# Finding shortest distance between skew lines, checking work.

• I
Hi everyone.

I was working on a problem for days.

The problem statement is: "Consider points P(2,1,3), Q(1,2,1), R(-1,-1,-2), S(1,-4,0). Find the shortest distance between lines PQ and RS."

Now, I did the following formula: PS dot (PQ x RS) / magnitude of (PQ x RS). (For skew lines)

Now, I have that
PQ = Q-P = (1,2,1) - (2,1,3) = (-1,1,-2) and
RS = S - R = (1,-4,0)-(-1,-1,-2) = (2,-3,2)
PS = S - P = (1,-4,0) - (2,1,3) = (-1,-5,-3).

PQ x RS = < -1, -5, -3>
Thus, I have PS * (PQ x RS) / | PQ x RS | = <-1,-5,-3> dot <-4,-2,1> (the result of my crossing operation) / sqrt( 4^2 + 2^2 + 1). This results in 11 / sqrt(21).

This is a strange result to me as the book's solution is sqrt(3). Could anyone please give me some feedback as to what I have done (right or wrong)?

mfb
Mentor
PQ x RS = < -1, -5, -3>
I get completely different values here.
Edit: Ah, just a typo, the line afterwards has the right result.

I get the same result as you.

RoboNerd
Math_QED
Homework Helper
2019 Award
I didn't check your work, but I think there is an easier method.

Find the equation of the plane that contains the line PQ and the vector that gives the direction of RS. Try to imagine that. Then, take a random point on the line RS and calculate the distance between the plane and this point (there is this nice formula that you can use)

RoboNerd
mfb
Mentor
Find the equation of the plane that contains the line PQ and the vector that gives the direction of RS. Try to imagine that. Then, take a random point on the line RS and calculate the distance between the plane and this point (there is this nice formula that you can use)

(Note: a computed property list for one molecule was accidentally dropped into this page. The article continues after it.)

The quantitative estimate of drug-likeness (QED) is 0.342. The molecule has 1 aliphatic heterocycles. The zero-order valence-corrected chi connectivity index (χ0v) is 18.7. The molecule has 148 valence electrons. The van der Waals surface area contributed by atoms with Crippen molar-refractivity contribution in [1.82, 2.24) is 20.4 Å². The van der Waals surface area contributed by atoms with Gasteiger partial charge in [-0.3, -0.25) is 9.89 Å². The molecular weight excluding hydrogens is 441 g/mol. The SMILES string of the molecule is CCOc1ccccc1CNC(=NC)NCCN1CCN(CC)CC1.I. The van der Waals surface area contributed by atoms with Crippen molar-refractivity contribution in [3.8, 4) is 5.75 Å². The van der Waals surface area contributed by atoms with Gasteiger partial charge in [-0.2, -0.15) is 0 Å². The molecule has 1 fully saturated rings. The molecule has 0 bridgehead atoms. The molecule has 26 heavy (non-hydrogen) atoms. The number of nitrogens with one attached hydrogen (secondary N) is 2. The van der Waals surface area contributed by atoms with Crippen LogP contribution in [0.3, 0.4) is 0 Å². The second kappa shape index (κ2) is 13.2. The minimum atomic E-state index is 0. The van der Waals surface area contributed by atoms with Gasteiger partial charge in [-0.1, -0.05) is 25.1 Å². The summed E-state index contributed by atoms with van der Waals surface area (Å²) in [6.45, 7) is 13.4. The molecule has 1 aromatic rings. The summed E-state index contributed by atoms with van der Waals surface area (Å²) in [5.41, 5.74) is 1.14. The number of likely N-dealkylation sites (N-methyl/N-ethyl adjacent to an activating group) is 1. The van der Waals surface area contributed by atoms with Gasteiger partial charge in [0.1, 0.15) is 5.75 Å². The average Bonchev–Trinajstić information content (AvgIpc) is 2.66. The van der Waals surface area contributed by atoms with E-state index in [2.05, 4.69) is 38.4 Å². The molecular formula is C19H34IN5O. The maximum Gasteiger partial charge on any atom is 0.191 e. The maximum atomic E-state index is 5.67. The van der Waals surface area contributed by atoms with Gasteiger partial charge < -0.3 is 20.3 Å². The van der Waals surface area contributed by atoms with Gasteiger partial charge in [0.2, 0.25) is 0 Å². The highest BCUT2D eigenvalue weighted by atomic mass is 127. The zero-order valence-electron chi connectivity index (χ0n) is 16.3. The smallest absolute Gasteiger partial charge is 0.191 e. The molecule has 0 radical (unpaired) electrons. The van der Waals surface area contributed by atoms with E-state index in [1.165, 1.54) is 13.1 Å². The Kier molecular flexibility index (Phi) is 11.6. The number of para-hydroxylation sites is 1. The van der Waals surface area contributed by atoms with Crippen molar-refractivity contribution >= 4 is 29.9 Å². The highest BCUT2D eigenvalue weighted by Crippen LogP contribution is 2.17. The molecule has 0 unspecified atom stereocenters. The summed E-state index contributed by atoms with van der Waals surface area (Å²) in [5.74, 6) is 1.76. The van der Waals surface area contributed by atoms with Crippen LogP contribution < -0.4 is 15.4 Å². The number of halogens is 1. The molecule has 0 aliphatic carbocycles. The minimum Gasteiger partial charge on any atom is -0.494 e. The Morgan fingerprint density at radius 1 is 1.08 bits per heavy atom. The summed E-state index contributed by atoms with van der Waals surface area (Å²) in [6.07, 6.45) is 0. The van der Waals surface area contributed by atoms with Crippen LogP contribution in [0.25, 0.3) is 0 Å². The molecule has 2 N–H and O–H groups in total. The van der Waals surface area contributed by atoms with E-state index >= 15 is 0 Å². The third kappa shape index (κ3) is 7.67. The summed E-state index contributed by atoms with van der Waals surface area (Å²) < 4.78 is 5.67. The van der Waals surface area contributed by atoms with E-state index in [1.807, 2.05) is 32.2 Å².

That leads to exactly the calculations RoboNerd did.

Math_QED
Homework Helper
2019 Award
That leads to exactly the calculations RoboNerd did.
There is no need to use vector products using this method, which is, in my opinion, easier.

mathman
I checked - your result looks correct (noting the typo). I also tried the other three possible vectors (PR,QR,QS) and got the same result.

mfb
Mentor
There is no need to use vector products using this method, which is, in my opinion, easier.
The vector product is the easiest method to get the normal vector I think.

beamie564
Math_QED
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2019 Award
The vector product is the easiest method to get the normal vector I think.
You don't need to find the normal vector in my method. Just find the equation of the plane that contains PQ and the direction of RS. Then calculate the distance between that plane and a random point on RS. I got 11/√21 too.

mfb
Mentor
Then calculate the distance between that plane and a random point on RS.
Which method do you use for that?

wrobel
Assume we have two lines. One of them passes through the points ##A,B## and the second one passes through the points ##C,D##. Then the distance between the lines is calculated by the following formula

##h=\frac{|(\boldsymbol{AB}\times \boldsymbol{CD},\boldsymbol{AC})|}{|\boldsymbol{AB}\times \boldsymbol{CD}|}##

mfb
Mentor
@wrobel: That approach has been posted in post#1 already, and calculated by three users in this thread. How does repeating the formula help?

wrobel
I did not notice that

OK then. Thank you very much to everyone who took the time out of their busy lives to help me out.

I am glad that I did not mess up and that the book's answer is wrong.

Thank you again!

mfb
Mentor
One method uses a normal vector, the other first requires to convert the plane to the form ax+by+cz=d which is more effort than finding the normal vector (because you can directly read off the normal vector from that equation but not the equation from the normal vector).

Math_QED